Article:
Diplomatic tension mounts as warrant issued for dictator – Kuleba

26 March, 10:48 AM
Dmytro Kuleba (Photo:REUTERS/Eduardo Munoz)

Dmytro Kuleba (Photo:REUTERS/Eduardo Munoz)

Following the issuance of an arrest warrant for the Russian dictator Vladimir Putin by the International Criminal Court (ICC), a “backstage diplomatic battle” is likely to unfold, Minister of Foreign Affairs Dmytro Kuleba said in an interview on TV channel ICTV on March 24.

“A huge backstage diplomatic battle for respect of obligations under the Rome Statute will now unfold... (As for South Africa), the issue is no longer about Putin or Ukraine, but rather if the ICC arrest warrant is openly disregarded, it will destroy the International Criminal Court,” stated the minister.

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Kuleba said that the ICC itself is now interested in having its orders executed, and all countries that support the ICC should “get involved in a backstage diplomatic battle to ensure the execution of the arrest warrant.”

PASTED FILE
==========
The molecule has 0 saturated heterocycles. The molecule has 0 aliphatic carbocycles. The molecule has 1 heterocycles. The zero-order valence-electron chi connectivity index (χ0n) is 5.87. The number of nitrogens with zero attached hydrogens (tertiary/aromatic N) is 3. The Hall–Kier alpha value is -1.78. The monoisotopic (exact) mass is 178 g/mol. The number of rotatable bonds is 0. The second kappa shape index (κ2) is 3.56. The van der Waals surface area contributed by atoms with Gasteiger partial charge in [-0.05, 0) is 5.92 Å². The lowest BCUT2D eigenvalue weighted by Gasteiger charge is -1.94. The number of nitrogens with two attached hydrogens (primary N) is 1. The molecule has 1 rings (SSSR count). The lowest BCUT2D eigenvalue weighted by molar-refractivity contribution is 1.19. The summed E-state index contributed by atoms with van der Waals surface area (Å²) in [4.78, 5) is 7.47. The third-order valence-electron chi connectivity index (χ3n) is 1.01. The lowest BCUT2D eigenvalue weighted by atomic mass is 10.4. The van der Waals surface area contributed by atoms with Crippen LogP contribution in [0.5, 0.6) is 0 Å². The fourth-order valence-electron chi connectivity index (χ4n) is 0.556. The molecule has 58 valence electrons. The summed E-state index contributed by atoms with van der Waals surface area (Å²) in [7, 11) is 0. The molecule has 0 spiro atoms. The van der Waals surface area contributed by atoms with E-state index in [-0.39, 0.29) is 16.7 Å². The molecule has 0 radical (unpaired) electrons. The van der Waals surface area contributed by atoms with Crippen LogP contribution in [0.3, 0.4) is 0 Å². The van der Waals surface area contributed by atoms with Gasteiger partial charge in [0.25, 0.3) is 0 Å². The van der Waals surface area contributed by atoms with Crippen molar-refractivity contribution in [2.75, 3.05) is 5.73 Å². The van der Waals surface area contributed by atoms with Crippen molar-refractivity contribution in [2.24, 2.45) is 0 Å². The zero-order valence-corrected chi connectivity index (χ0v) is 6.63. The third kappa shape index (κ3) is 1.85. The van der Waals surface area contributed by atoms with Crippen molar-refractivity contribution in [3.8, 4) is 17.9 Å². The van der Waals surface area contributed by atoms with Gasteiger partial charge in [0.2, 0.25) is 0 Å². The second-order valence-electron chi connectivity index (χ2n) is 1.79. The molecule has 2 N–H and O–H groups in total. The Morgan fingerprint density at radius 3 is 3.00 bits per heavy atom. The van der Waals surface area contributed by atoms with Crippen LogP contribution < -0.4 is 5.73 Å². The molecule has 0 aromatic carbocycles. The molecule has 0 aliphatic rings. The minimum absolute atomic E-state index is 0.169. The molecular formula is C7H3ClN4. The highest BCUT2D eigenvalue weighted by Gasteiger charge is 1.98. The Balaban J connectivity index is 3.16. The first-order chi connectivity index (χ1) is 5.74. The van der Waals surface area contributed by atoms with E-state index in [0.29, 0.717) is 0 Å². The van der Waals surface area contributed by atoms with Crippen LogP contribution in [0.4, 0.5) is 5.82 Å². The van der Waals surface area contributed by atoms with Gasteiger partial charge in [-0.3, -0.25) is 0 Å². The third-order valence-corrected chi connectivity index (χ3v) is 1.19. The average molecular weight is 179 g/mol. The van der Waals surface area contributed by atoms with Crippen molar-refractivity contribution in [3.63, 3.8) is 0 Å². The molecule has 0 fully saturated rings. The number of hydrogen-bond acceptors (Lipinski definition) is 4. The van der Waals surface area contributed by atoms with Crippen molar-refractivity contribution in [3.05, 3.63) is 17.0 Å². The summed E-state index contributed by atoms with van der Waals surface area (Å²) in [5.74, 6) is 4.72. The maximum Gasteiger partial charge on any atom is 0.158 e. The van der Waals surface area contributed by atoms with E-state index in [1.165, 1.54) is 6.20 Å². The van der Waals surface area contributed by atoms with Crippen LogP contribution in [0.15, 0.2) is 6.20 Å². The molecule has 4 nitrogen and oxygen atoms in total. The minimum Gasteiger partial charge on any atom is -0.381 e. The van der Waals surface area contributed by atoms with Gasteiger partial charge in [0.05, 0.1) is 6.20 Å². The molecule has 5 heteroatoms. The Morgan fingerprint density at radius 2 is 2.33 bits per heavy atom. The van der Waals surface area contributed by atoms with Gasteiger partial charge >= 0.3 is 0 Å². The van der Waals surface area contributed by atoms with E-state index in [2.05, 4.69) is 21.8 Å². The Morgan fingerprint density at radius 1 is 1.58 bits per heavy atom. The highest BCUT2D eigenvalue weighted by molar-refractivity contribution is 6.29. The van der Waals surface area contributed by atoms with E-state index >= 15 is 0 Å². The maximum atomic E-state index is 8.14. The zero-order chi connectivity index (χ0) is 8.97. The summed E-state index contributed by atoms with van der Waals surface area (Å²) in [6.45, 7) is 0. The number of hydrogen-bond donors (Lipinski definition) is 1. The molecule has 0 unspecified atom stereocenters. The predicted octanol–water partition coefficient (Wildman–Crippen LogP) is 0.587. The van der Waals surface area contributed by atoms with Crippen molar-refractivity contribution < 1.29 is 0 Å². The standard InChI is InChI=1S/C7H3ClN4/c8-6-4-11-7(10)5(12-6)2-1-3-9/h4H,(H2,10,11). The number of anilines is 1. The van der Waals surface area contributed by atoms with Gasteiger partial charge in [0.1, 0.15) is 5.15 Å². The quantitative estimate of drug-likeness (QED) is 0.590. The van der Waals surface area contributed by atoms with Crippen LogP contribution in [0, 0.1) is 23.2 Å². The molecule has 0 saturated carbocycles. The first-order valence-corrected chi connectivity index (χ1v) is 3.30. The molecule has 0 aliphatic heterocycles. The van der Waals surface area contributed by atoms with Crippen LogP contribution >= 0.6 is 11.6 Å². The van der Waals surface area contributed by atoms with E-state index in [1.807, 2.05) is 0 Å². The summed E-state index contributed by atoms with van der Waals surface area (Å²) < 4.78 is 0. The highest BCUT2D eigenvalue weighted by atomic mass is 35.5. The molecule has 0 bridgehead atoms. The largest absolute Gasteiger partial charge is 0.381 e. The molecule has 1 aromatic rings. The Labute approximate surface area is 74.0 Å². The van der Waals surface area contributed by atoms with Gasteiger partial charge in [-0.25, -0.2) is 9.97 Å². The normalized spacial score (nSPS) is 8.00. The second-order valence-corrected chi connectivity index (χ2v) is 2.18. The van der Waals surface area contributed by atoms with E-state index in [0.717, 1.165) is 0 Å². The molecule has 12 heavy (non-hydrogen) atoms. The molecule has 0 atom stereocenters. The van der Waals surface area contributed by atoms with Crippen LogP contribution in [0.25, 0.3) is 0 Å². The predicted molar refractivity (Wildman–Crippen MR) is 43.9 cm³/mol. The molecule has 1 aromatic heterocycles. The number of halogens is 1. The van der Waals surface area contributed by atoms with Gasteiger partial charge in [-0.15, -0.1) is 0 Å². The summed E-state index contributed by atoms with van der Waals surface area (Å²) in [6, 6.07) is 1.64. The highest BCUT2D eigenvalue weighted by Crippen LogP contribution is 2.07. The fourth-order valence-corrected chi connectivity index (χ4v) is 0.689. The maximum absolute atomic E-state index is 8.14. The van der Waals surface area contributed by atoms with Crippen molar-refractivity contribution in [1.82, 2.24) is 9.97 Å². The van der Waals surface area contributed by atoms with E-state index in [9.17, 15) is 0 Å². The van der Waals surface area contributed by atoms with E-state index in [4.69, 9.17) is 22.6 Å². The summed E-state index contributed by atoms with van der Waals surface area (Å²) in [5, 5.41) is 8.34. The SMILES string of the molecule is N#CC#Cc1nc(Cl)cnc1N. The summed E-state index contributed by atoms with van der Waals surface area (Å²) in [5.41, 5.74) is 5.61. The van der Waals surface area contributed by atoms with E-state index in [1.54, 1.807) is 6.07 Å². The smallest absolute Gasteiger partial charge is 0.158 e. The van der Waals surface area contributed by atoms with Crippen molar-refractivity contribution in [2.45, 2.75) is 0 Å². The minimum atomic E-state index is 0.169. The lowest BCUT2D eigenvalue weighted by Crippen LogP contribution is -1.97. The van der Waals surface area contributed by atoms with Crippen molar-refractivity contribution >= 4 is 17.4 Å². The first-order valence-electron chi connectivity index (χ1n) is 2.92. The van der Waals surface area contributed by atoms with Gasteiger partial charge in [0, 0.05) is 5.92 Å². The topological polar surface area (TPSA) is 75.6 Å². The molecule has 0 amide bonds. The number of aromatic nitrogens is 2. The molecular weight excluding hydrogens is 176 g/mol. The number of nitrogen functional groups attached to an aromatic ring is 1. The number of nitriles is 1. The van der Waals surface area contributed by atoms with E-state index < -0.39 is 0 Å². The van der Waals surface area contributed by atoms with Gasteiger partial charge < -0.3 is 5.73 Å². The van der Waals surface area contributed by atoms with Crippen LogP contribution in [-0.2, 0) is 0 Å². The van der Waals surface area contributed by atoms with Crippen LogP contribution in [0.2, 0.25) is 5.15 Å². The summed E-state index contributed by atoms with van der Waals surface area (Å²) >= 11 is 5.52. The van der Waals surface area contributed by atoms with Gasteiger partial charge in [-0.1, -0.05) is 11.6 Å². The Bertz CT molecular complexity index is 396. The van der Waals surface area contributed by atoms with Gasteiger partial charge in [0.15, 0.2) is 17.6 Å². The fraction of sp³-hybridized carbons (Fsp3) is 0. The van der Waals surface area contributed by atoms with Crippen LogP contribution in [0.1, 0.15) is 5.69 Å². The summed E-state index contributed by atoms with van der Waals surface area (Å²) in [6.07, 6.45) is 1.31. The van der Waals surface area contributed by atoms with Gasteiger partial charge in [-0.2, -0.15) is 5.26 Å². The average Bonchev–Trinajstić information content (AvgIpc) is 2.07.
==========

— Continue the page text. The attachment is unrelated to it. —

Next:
“Of course, South Africa will not refuse Putin's (visit) because he is their political ally... But to ignore (the ICC arrest warrant) – I don't think South Africa will be able to openly and boldly ignore it... It is better to fight attempts not to execute the arrest warrant for Putin, than to fight for such a warrant to be issued in the first place,” added the minister.

He praised the actions of the International Criminal Court and emphasized that if the court issued an arrest warrant for Putin's involvement in the abduction of Ukrainian children, then the Russian dictator will also be among those accused in other cases related to Russia's crimes in Ukraine.

The ICC issued arrest warrants on March 17 for Russian dictator Vladimir Putin and Russia’s children’s ombudsman, Maria Lvova-Belova, for their involvement in the unlawful removal of children from Ukraine to the Russian Federation since Feb. 24, 2022.

The dictator can be arrested in 123 countries that have ratified the Rome Statute, as explained by the head of the ICC, Piotr Hofmanski.

Bloomberg agency previously reported that South Africa, a Rome Statute ratifying country, is exploring options for avoiding having to execute the ICC's warrant. South Africa confirmed on March 23 that it had officially invited the Russian dictator to the BRICS summit.

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